Marking the 10th anniversary of the conservatorship of housing GSEs Fannie Mae and Freddie Mac, House Financial Services Committee Chairman Jeb Hensarling (R-Texas) and Rep. John Delaney (D-Md.) today circulated draft legislation that would repeal the GSEs’ federal charters and direct Ginnie Mae instead to guarantee privately insured mortgage-backed securities.
The bill is designed to employ Ginnie Mae’s existing mechanisms, directing the agency to establish a new program called Ginnie Mae Plus that would help preserve the 30-year fixed-rate mortgage on current conventional terms. Ginnie Mae would take over the mortgage guarantee function currently served by Fannie and Freddie, but with an explicit, fully paid government guarantee that kicks in after private capital. The bill also seeks to enhance small lenders’ access to the secondary market and expand the role of private capital.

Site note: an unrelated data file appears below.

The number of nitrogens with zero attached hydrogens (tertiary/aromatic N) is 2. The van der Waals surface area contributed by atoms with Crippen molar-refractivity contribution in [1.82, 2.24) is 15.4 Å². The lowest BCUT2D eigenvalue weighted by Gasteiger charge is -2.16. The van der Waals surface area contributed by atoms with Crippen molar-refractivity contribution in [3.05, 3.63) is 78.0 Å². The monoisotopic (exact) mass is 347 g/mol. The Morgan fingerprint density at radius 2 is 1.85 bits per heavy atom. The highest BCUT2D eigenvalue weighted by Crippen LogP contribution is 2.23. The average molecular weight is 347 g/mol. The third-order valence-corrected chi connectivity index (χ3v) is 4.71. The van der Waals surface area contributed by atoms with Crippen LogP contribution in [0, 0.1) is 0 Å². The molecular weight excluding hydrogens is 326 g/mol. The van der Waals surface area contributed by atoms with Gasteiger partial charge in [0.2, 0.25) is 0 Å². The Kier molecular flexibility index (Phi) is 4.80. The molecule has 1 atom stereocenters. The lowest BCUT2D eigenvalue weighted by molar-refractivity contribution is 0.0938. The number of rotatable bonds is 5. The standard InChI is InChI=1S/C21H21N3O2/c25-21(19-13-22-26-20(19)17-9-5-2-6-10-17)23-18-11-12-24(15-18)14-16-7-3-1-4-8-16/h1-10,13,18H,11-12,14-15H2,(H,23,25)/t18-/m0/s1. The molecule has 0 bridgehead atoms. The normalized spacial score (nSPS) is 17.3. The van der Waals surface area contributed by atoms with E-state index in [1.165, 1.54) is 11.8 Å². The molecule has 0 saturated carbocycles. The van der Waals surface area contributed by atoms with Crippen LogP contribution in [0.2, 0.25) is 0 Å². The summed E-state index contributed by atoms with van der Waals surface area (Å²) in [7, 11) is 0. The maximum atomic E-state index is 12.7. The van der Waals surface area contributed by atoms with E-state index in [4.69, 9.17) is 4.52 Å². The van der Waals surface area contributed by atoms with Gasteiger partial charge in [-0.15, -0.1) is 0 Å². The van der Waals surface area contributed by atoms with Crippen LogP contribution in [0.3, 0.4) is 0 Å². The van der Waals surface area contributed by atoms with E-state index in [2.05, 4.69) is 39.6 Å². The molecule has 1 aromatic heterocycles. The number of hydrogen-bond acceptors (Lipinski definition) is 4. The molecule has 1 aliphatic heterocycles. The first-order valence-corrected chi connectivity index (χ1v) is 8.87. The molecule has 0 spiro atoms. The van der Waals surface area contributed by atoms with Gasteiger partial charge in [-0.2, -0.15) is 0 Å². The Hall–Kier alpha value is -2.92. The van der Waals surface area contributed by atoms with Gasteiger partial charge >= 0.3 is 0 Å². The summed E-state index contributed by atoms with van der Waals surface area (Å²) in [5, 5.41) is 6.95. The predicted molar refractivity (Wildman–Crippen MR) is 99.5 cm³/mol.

American Bankers Association EVP James Ballentine said he appreciated Hensarling and Delaney’s work. “We share the goals set forth in the legislation to ensure a safe, sustainable, transparent and liquid mortgage credit market for all Americans wishing to own a home,” he said. “We share their desire to create a level playing field to finance a single family mortgage, allowing risk to be allocated to those entities which are best able to manage it and avoid institutions dominating or restricting access to the mortgage market.”
The plan differs from a legislative approach long favored by Hensarling that would eliminate the government mortgage guarantee altogether. He acknowledged in a Wall Street Journal op-ed today that “comprehensive market-based reform isn’t achievable now” and that “the prudent move is to shift toward a more rational system that puts private capital first and disperses risk.”